“Art and Spirituality and Commitment are all very important, but if you can have some barbecued shrimp along the way, there ain’t nothin’ wrong with that.”
When I heard the great trumpeter/wit/visionary/prankster say this to a promoter who asked that if the Art Ensemble of Chicago was so “spiritual” how come they were so into Italian clothes and fine champagne, I knew when I stopped laughing that I had heard something profound. As usual, Lester hit the issue square in the belly. Commitment and integrity don’t demand walking on hot coals, self-flagellation, asceticism or any of the other trappings of stark self-denial and extreme sacrifice.
There is an enormous amount of joy, exuberance and deep satisfaction that results from the pursuit of transcendence and profound truth.
Too many artists – and people in all walks of life – shy away from commitment to that challenging tightrope between artistic integrity and economic success. They view the path as too hard and requiring too much sacrifice of the little pleasures that are so enticing to the frivolous pursuits of fun and pleasure. It often stuns me as to the obstructions and diversions that they throw in front of themselves to undermine their own potential. Sometimes they convince themselves that they are refusing to compromise. This allows them to take on the inertia of “why bother” that allows them to indulge themselves in the mundane under the delusion of commitment. This may be one of the worst – among so many – means of self-destructiveness employed by the artist. And that includes a certain contempt for including the earning of money in their pursuits of artistry.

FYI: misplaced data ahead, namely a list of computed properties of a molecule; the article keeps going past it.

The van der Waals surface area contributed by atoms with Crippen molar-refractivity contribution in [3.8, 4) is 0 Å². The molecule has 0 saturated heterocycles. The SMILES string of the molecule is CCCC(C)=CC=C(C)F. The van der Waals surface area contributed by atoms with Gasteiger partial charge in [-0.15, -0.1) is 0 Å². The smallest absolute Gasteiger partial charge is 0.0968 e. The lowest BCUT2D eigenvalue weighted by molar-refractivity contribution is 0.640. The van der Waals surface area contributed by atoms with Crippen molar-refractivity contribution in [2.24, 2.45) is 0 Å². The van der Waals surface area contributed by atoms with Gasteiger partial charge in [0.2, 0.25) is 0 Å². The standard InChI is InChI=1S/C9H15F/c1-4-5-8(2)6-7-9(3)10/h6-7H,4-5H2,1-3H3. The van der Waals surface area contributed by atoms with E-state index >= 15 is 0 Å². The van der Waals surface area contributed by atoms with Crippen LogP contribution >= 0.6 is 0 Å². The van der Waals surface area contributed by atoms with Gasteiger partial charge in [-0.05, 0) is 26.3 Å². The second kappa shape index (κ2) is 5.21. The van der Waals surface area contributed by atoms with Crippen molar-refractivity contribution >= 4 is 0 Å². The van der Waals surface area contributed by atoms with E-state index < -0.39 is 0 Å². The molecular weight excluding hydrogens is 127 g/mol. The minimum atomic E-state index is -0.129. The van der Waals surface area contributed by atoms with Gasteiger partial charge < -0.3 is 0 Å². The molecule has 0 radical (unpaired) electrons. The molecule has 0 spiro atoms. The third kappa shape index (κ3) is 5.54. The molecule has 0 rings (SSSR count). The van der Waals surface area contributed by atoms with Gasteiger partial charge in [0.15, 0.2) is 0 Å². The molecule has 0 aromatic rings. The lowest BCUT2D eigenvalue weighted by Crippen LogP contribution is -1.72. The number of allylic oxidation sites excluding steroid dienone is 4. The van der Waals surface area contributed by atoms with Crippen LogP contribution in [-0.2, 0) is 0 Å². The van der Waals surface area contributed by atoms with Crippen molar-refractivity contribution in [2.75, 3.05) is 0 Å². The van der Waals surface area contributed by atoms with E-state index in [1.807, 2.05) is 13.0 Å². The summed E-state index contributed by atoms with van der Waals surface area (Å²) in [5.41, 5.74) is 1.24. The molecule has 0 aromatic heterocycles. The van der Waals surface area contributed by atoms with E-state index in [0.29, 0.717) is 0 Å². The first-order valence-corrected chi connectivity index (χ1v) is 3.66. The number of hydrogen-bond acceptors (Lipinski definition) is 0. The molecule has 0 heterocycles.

But once you take on the title of “professional musician” the first word demands the same focus and commitment as the second. Inherently that creates a context of compromise – of a sort.
A certain well-known pianist told me in the early career stages “I don’t want to compromise my music.” My response was “the first time you accepted a dollar to play the piano, you compromised your music. Now let’s try to make the most of your decision. Otherwise you should go into the woods, the desert or a cave and play just for God.”
But the compromise in pursuing the ducats does not have to mean a compromise of integrity. That requires serious thought and honesty.
Here’s what I say in my book Straight Ahead… about the issue of compromise:
Download the free eBooklet excerpt from Straight Ahead… by clicking the image below.
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